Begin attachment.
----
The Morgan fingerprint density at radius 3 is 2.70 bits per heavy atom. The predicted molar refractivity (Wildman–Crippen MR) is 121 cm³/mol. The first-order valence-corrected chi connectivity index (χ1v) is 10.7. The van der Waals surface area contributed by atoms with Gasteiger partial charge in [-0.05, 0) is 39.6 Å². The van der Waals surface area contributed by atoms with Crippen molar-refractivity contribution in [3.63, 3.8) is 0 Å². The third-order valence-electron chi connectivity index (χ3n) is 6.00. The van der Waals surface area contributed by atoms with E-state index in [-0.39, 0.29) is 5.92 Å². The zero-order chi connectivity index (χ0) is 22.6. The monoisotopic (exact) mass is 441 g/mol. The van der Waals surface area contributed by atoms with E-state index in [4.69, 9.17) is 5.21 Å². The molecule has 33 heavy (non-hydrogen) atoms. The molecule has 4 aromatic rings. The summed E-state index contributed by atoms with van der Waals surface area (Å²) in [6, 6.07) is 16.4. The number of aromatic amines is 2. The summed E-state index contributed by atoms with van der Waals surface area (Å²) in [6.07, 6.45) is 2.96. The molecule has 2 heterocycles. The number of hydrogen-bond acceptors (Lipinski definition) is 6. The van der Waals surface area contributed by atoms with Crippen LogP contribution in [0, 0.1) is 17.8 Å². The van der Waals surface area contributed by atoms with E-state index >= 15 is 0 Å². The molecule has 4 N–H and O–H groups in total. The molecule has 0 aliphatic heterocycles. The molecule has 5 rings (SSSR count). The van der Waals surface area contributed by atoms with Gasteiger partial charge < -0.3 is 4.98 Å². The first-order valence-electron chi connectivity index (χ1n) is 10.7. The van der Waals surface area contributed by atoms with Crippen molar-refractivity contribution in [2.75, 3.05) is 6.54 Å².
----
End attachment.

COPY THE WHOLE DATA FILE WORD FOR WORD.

The Morgan fingerprint density at radius 3 is 2.70 bits per heavy atom. The predicted molar refractivity (Wildman–Crippen MR) is 121 cm³/mol. The first-order valence-corrected chi connectivity index (χ1v) is 10.7. The van der Waals surface area contributed by atoms with Gasteiger partial charge in [-0.05, 0) is 39.6 Å². The van der Waals surface area contributed by atoms with Crippen molar-refractivity contribution in [3.63, 3.8) is 0 Å². The third-order valence-electron chi connectivity index (χ3n) is 6.00. The van der Waals surface area contributed by atoms with E-state index in [-0.39, 0.29) is 5.92 Å². The zero-order chi connectivity index (χ0) is 22.6. The monoisotopic (exact) mass is 441 g/mol. The van der Waals surface area contributed by atoms with E-state index in [4.69, 9.17) is 5.21 Å². The molecule has 33 heavy (non-hydrogen) atoms. The molecule has 4 aromatic rings. The summed E-state index contributed by atoms with van der Waals surface area (Å²) in [6, 6.07) is 16.4. The number of aromatic amines is 2. The summed E-state index contributed by atoms with van der Waals surface area (Å²) in [6.07, 6.45) is 2.96. The molecule has 2 heterocycles. The number of hydrogen-bond acceptors (Lipinski definition) is 6. The van der Waals surface area contributed by atoms with Crippen LogP contribution in [0, 0.1) is 17.8 Å². The van der Waals surface area contributed by atoms with E-state index >= 15 is 0 Å². The molecule has 4 N–H and O–H groups in total. The molecule has 0 aliphatic heterocycles. The molecule has 5 rings (SSSR count). The van der Waals surface area contributed by atoms with Gasteiger partial charge < -0.3 is 4.98 Å². The first-order valence-electron chi connectivity index (χ1n) is 10.7. The van der Waals surface area contributed by atoms with Crippen molar-refractivity contribution in [2.75, 3.05) is 6.54 Å².